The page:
Posted by Sabrina (Houston, Tx) on 02/07/2010
[YEA] In November of 2009, my 6 year old daughter had a fingertip sized ringworm just next to her eye. Due to the delicate area the best choice for a remedy was the black walnut hull. But we had no walnut trees nearby, only pecans. I reasoned that since the pecan was a genus of the walnut family, it stood a great chance of success. I went outside and grabbed a pecan off the tree.
The outer green part surrounding the pecan in its shell is what is used. Wearing gloves (the tannin in the hull stains a lovely shade of brown), I cut a 1/4 inch piece. With my daughter laying down, unaware of the impending horror, I commenced. I squeezed the hull until the liquid appeared. I rubbed the liquid directly onto the ringworm and used tissue to mop any excess. After about 30 seconds my daughter began to cry out. The process burned terribly. I explained that the burning sensation most likely meant that we were killing the fungus, so at least the pain would be productive. I spent 20 minutes blowing on the area and my poor daughter went to sleep quite upset. However...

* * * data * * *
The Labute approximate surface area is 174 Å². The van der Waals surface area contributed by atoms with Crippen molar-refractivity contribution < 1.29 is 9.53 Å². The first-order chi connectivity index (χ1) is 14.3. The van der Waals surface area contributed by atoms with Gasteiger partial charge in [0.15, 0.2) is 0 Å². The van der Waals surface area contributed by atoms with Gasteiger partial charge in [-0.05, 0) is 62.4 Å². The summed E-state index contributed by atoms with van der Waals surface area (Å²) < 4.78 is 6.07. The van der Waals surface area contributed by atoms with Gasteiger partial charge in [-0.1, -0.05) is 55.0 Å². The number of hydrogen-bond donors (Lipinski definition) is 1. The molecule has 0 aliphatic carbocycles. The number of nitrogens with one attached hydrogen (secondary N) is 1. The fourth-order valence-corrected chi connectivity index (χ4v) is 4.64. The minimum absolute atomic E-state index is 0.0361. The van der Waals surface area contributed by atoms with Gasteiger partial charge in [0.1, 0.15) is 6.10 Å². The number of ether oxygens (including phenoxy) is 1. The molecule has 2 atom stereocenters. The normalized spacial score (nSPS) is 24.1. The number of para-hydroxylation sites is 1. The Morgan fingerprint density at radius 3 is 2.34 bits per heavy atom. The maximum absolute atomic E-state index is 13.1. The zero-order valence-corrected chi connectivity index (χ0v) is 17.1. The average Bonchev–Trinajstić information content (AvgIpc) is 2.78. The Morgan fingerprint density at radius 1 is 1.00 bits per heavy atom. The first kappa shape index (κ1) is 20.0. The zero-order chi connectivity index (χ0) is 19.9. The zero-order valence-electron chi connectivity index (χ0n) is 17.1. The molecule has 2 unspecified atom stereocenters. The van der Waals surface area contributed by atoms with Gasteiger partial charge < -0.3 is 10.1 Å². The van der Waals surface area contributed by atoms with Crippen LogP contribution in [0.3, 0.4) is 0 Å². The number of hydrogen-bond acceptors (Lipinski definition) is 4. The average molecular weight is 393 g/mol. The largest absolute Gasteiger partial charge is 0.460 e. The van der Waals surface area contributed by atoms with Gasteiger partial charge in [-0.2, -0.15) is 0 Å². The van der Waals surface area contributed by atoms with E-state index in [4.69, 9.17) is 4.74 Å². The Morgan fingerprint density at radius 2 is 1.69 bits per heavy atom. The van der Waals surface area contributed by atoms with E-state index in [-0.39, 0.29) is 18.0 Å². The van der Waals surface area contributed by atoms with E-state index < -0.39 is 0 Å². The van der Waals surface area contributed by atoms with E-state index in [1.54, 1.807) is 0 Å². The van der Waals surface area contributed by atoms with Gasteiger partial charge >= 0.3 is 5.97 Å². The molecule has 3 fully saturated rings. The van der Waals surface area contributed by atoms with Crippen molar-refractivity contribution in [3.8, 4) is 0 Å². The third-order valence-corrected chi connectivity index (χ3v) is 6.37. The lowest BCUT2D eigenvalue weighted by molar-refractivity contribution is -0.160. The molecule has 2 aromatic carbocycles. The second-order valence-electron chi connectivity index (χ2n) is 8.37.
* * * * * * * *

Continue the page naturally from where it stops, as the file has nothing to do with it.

The next morning, the ringworm area had begun to scab. It was not pretty to look at. That night my daughter was afraid to let me touch her. I had to wait until she was asleep to apply the pecan hull. She awoke during the end of the process (quite angry and annoyed at my tactic). The next day the scab was huge and crusty. I had not read anywhere about the appearance after the application and I hoped that it would slough off quickly. The 4th night (taking a forced break on the 3rd night) I reasoned with my daughter that we would apply more pecan hull liquid and it would only sting if there was still live fungus under the scab, otherwise it should be painless. She weighed it out and realized that she wanted the thing totally gone, so we proceeded. This time, no sting and it lightly stained the skin surrounding the scab. That was it.
The scab lasted about 4 weeks. It was ugly and thick and showed no sign of leaving. We would cover it with a bandage coated with cornstarch to keep the adhesive from pulling on the sensitive skin near the eye. Finally the scab began to decrease. After about a month the scab totally came off, but a red scar remained. Now after 6 weeks, the scar has faded to a barely visible mark and I feel confident that the cure worked.